SYCAMORE, Ill. -- A 72-year-old man was convicted Friday in the 1957 murder of a 7-year-old girl, with spectators letting out a deafening cheer as the verdict was announced in one of the oldest unsolved crimes to eventually get to court in the United States.
The sound of sobbing overtook the room as the cheers and applause faded after Judge James Hallock pronounced Jack McCullough guilty of murder, kidnapping and abduction in Maria Ridulph's death. McCullough was around 17 years old on the snowy night in December 1957 when the second-grader went missing in Sycamore, about 60 miles west of Chicago. He later enlisted in the military, and ultimately settled in Seattle, where he worked as a Washington state police officer.
Maria's playmate the night she disappeared, Kathy Chapman, was a star witness in the case. She testified that McCullough was the young man who approached the girls as they played, asking if they liked dolls and if they wanted piggyback rides.
"A weight has been lifted off my shoulders," said Chapman, now 63, outside on the courthouse steps. "Maria finally has the justice she deserves."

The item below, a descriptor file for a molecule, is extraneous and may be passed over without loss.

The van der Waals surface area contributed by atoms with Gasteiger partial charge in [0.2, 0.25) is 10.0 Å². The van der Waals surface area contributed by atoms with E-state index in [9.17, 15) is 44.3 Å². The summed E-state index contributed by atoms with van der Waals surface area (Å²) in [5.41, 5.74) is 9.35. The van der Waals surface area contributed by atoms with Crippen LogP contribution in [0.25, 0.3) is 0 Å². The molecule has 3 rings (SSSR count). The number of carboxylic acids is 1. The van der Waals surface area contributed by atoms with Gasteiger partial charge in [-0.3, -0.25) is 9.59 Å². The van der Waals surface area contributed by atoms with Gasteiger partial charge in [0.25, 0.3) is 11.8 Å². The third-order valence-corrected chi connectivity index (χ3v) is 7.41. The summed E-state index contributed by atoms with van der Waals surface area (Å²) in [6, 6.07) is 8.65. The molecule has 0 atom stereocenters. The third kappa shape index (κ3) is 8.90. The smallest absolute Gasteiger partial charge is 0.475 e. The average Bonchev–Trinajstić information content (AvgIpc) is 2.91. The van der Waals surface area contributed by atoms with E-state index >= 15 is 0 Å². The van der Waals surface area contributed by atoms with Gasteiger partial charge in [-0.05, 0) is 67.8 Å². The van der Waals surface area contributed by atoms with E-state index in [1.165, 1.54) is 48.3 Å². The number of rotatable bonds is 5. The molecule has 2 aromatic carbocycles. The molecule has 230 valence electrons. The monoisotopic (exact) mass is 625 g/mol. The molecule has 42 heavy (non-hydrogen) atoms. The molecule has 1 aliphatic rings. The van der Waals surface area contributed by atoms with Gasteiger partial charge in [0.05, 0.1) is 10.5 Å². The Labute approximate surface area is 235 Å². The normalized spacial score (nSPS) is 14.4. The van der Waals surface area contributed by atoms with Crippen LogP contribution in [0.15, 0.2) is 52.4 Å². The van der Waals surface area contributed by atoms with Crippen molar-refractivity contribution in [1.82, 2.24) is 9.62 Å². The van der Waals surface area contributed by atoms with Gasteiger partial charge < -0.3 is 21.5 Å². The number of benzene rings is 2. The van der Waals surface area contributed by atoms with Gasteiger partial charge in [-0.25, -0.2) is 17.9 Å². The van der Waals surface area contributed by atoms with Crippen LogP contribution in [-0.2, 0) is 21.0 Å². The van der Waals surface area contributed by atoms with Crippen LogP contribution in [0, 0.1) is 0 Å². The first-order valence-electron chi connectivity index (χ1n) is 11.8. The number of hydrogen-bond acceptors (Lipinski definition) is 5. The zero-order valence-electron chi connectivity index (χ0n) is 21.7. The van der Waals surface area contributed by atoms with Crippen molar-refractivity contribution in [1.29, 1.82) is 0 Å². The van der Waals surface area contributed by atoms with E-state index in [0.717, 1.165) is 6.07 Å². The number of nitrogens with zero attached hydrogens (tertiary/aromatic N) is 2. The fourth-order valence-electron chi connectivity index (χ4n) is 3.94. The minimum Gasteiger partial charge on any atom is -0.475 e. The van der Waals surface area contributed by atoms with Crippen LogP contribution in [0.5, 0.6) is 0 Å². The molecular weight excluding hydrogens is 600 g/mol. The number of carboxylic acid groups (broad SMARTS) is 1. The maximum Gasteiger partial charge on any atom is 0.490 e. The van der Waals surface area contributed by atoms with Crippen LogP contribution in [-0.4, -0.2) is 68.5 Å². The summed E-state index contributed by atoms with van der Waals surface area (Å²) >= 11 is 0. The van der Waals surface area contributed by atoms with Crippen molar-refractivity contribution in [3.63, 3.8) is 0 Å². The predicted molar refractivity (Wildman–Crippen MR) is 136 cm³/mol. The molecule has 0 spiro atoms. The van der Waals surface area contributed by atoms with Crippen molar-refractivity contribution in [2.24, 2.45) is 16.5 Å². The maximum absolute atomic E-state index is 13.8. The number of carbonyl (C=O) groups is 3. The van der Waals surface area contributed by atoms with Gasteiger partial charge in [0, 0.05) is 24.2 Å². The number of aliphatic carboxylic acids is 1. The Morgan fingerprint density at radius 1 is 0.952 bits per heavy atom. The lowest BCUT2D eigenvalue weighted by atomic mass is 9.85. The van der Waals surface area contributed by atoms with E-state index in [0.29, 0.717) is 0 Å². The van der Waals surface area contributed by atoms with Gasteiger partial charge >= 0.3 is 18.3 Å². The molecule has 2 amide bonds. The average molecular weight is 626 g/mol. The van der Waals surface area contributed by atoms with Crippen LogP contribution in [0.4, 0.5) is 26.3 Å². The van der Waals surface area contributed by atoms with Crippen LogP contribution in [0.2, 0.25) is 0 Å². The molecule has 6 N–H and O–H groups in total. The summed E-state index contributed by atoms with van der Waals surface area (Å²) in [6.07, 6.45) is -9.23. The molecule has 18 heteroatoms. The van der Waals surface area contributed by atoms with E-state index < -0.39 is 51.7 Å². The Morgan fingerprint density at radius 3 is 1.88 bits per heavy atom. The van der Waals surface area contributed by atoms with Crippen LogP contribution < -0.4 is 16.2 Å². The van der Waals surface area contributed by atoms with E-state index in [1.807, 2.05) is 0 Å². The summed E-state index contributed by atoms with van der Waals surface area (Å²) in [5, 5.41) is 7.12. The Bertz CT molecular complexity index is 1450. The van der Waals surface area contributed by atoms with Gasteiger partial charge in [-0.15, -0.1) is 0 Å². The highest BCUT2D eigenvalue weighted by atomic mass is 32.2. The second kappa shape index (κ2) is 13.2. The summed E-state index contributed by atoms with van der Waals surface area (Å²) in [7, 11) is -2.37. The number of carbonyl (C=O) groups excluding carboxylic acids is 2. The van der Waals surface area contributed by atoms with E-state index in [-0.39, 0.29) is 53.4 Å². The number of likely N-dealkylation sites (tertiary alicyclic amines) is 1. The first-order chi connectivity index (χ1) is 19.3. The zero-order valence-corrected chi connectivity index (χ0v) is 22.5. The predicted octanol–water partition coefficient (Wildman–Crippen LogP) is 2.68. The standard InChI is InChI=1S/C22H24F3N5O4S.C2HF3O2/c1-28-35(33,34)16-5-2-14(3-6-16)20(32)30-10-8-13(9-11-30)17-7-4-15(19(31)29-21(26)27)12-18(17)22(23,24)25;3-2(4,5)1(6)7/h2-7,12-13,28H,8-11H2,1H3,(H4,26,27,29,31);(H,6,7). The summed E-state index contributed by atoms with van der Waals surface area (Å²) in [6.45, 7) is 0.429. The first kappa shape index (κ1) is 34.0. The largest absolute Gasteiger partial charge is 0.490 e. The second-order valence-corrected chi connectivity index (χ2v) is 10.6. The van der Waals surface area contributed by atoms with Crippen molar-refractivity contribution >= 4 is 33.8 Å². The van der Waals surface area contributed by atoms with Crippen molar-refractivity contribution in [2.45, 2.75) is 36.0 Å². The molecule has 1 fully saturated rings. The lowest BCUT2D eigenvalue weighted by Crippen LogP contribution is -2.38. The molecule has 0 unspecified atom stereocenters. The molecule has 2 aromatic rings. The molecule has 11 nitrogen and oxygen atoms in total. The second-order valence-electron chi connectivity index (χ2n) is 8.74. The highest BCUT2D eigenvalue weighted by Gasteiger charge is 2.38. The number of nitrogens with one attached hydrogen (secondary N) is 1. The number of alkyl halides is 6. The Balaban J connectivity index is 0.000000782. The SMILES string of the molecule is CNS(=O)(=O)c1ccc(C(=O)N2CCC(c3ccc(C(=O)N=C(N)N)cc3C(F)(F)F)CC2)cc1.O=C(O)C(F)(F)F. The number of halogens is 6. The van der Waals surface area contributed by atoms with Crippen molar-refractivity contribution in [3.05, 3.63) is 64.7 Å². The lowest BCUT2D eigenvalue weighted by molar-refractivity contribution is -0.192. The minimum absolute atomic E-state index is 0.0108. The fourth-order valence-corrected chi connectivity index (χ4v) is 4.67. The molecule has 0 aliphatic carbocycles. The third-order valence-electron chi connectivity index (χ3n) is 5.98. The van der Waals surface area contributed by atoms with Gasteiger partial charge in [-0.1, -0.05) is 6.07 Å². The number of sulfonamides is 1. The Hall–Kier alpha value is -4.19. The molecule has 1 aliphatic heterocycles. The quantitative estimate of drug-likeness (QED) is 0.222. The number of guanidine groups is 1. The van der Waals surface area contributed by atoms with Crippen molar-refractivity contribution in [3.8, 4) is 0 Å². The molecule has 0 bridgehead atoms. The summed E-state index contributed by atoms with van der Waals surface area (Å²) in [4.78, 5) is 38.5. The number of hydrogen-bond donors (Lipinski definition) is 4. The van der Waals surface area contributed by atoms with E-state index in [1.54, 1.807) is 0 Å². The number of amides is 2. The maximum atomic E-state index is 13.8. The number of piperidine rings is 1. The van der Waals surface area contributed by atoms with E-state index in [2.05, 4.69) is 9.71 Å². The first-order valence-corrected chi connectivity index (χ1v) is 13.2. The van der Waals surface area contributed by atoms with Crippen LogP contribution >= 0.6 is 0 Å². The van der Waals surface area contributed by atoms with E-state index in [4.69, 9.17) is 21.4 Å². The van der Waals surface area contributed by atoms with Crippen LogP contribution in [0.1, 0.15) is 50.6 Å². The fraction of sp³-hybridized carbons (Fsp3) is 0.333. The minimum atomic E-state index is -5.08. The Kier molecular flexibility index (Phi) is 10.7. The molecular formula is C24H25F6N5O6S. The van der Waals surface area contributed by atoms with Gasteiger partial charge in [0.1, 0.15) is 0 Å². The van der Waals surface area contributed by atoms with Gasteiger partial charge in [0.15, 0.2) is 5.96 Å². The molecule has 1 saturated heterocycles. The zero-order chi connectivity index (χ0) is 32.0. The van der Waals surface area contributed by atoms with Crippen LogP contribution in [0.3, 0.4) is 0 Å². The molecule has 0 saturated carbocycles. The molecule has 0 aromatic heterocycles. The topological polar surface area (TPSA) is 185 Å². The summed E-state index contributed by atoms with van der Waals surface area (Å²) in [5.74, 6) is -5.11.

It all happened in an era when child abductions, if not unheard of, rarely made headlines. This one did.
President Dwight Eisenhower and FBI director J. Edgar Hoover asked to be kept apprised of the search for the girl, which lasted five months and ended when her decomposed body was found in a forest 120 miles from her hometown.
Testimony lasted for four days and was dramatic and, for friends and family, emotional.
The victim's brother, Charles Ridulph, took the stand to describe his sister as a sweet, smart, pretty and outgoing child beloved by the family. McCullough's half sister told the court that their mother, Eileen Tessier, said on her death bed in 1994 that McCullough -- whose name was then John Tessier -- had killed Maria.
Chapman said she was playing with Maria on Dec. 3, 1957, when a young man calling himself "Johnny" approached and talked to them. Maria ran home to get a doll; Chapman went to get mittens. When Chapman returned, her friend and the man were gone. She never saw Maria alive again.
McCullough was on an early list of suspects in 1957. But he had an alibi, saying that on the day, he had traveled to Chicago to get a medical exam before enlisting in the Air Force.
The case was reopened after his old girlfriend contacted police with evidence calling his alibi into question -- she had found his unused train ticket from Rockford to Chicago on the day Maria disappeared. He was arrested on July 1, 2011.